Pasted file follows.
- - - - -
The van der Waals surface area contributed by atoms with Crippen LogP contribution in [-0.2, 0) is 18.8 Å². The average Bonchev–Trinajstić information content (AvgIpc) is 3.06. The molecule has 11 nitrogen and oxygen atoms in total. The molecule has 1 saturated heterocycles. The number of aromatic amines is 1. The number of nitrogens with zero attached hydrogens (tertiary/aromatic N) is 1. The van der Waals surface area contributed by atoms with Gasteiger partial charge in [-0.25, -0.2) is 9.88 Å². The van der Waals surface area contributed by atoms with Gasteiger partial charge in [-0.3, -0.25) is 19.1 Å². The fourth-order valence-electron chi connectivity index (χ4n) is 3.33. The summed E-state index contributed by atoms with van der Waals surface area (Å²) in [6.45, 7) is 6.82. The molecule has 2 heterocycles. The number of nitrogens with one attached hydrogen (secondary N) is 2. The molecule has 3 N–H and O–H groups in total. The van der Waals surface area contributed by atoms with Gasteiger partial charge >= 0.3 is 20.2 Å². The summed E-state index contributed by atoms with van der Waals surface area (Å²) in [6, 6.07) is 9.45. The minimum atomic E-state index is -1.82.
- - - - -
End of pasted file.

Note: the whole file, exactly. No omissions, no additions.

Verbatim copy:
The van der Waals surface area contributed by atoms with Crippen LogP contribution in [-0.2, 0) is 18.8 Å². The average Bonchev–Trinajstić information content (AvgIpc) is 3.06. The molecule has 11 nitrogen and oxygen atoms in total. The molecule has 1 saturated heterocycles. The number of aromatic amines is 1. The number of nitrogens with zero attached hydrogens (tertiary/aromatic N) is 1. The van der Waals surface area contributed by atoms with Gasteiger partial charge in [-0.25, -0.2) is 9.88 Å². The van der Waals surface area contributed by atoms with Gasteiger partial charge in [-0.3, -0.25) is 19.1 Å². The fourth-order valence-electron chi connectivity index (χ4n) is 3.33. The summed E-state index contributed by atoms with van der Waals surface area (Å²) in [6.45, 7) is 6.82. The molecule has 2 heterocycles. The number of nitrogens with one attached hydrogen (secondary N) is 2. The molecule has 3 N–H and O–H groups in total. The van der Waals surface area contributed by atoms with Gasteiger partial charge >= 0.3 is 20.2 Å². The summed E-state index contributed by atoms with van der Waals surface area (Å²) in [6, 6.07) is 9.45. The minimum atomic E-state index is -1.82.